This is the third installment of a three-post series on the use of expertise boards for corporate compliance. The first post described state corporation law’s encouragement for use of an expertise board and the second post discussed the categories of expertise to consider. This third post will explain how to address any gaps in desired expertise.

The first post in this series addressed the state law duty of care’s encouragement for the use of an expertise board. Expertise boards are beneficial because an expert in a profession can make his or her expertise available to the board without being held to a standard higher than an ordinarily prudent person. The second post advocated a gap analysis to:

  1. Inventory the knowledge, skills, experience, expertise and other competencies present among the current members of the board and management.
  2. Project the knowledge, skills, experience, expertise and other competencies that are believed to be beneficial for achieving the agreed-upon future strategic direction. (A board and management often need help in identifying the categories of competencies that should be considered, which will be covered in this post.)
  3. Compare the current collective competencies with the desired future collective competencies and identify the gaps—this is simply deducting current competencies projected to remain among the board and management from those believed beneficial in the future. (This post discusses how to fill those gaps.)

Most states’ corporation laws allow a director to rely, and protect a director from liability to the extent relying, upon:

  • Officers or employees for matters the director reasonably believes they are reliable and competent to handle
  • Professionals (such as legal counsel, accountants and compensation experts) for matters the director reasonably believes are within the person's professional or expert competence
  • Other directors for matters the director reasonably believes they are reliable and competent to handle. This includes committees of directors (in which the director does not serve) that are duly established in accordance with a provision of the articles or the regulations and matters within its designated authority that the director reasonably believes to merit confidence.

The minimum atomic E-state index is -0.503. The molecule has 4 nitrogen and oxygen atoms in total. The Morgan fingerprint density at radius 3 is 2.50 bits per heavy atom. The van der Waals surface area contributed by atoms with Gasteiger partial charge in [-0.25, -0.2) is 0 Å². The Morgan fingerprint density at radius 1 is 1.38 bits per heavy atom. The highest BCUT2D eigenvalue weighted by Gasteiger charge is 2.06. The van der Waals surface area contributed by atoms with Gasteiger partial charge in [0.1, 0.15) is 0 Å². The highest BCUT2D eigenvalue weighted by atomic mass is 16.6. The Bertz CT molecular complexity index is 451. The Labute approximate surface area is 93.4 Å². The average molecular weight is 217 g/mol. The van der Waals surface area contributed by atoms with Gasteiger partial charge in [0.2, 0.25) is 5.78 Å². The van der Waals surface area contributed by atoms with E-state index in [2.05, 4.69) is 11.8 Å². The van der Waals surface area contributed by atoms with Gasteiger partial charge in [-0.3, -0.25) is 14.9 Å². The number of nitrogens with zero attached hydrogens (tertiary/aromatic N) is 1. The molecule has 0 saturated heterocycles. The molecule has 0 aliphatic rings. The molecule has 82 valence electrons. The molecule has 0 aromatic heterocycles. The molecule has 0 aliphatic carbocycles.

Accordingly, gaps in expertise and competencies may be filled through the same persons upon whom a board is entitled to rely by:

  • Hiring new officers or employees with— or training existing officers or employees to have — this missing expertise or competence;
  • Retaining as consultants professionals with; or
  • Retaining new directors with — or training existing directors to have — this missing expertise or competence.

Certain expertise and competencies may be most quickly provided by retaining professionals as consultants. This is especially true with tactical matters such familiarity with technology, gathering peer data and evaluating the advisability of non-repetitive transactions. Training existing directors, officers or employees may more quickly result in acquiring missing expertise or competence than recruiting and retaining new directors, officers or employees. John Trott, former CEO of Hochheim Prairie Insurance Company, made the best case for training in a seminar a few years ago:  

I learned the value of training when I was a high school football coach in Texas.  High school football is important to Texans.  And being a coach of a public high school, the players that showed up at the first practice were the only players that we were going to have.  The only way we could make ourselves a better team was education and training.  The same is true for running an insurance company.  The best way to make us a better company is education and training.

Recruiting and retaining new directors, officers or employees usually requires more time. Accordingly, an organization should go to the market to recruit expertise or competencies that are strategically important to the business or the organization. Because the role of a board is to delegate authority for management to execute and to oversee the execution of that authority, the first step may be to train or hire an officer or employee to be able to execute the delegated authority, and then train or retain a board member to be able to oversee the execution of that authority. A parting thought as we conclude this three-post series: governing boards are not only the first line of defense against mismanagement and fraud, but also the best line of offense for good governance. Recent failures over the last dozen years show that all organizations can do a better job selecting their board members. Doing so, upon the basis of the collective expertise and competencies of the board as a whole, may reinvigorate confidence in corporate America.